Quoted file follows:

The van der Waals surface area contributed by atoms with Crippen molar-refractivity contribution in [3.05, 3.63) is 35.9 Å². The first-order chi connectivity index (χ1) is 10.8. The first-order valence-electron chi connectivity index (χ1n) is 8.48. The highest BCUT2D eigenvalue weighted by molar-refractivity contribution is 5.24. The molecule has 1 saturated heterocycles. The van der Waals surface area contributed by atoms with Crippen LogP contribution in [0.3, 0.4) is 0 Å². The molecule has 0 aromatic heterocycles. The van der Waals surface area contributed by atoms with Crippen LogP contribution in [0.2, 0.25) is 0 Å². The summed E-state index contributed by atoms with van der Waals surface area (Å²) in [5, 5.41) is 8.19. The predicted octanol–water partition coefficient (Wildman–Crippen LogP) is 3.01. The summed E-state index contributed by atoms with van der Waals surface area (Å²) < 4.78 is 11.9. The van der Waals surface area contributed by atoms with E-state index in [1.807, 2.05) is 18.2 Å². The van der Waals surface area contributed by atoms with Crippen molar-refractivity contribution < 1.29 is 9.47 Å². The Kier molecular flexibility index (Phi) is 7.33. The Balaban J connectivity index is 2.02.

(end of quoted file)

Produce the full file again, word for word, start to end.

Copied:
The van der Waals surface area contributed by atoms with Crippen molar-refractivity contribution in [3.05, 3.63) is 35.9 Å². The first-order chi connectivity index (χ1) is 10.8. The first-order valence-electron chi connectivity index (χ1n) is 8.48. The highest BCUT2D eigenvalue weighted by molar-refractivity contribution is 5.24. The molecule has 1 saturated heterocycles. The van der Waals surface area contributed by atoms with Crippen LogP contribution in [0.3, 0.4) is 0 Å². The molecule has 0 aromatic heterocycles. The van der Waals surface area contributed by atoms with Crippen LogP contribution in [0.2, 0.25) is 0 Å². The summed E-state index contributed by atoms with van der Waals surface area (Å²) in [5, 5.41) is 8.19. The predicted octanol–water partition coefficient (Wildman–Crippen LogP) is 3.01. The summed E-state index contributed by atoms with van der Waals surface area (Å²) < 4.78 is 11.9. The van der Waals surface area contributed by atoms with E-state index in [1.807, 2.05) is 18.2 Å². The van der Waals surface area contributed by atoms with Crippen molar-refractivity contribution < 1.29 is 9.47 Å². The Kier molecular flexibility index (Phi) is 7.33. The Balaban J connectivity index is 2.02.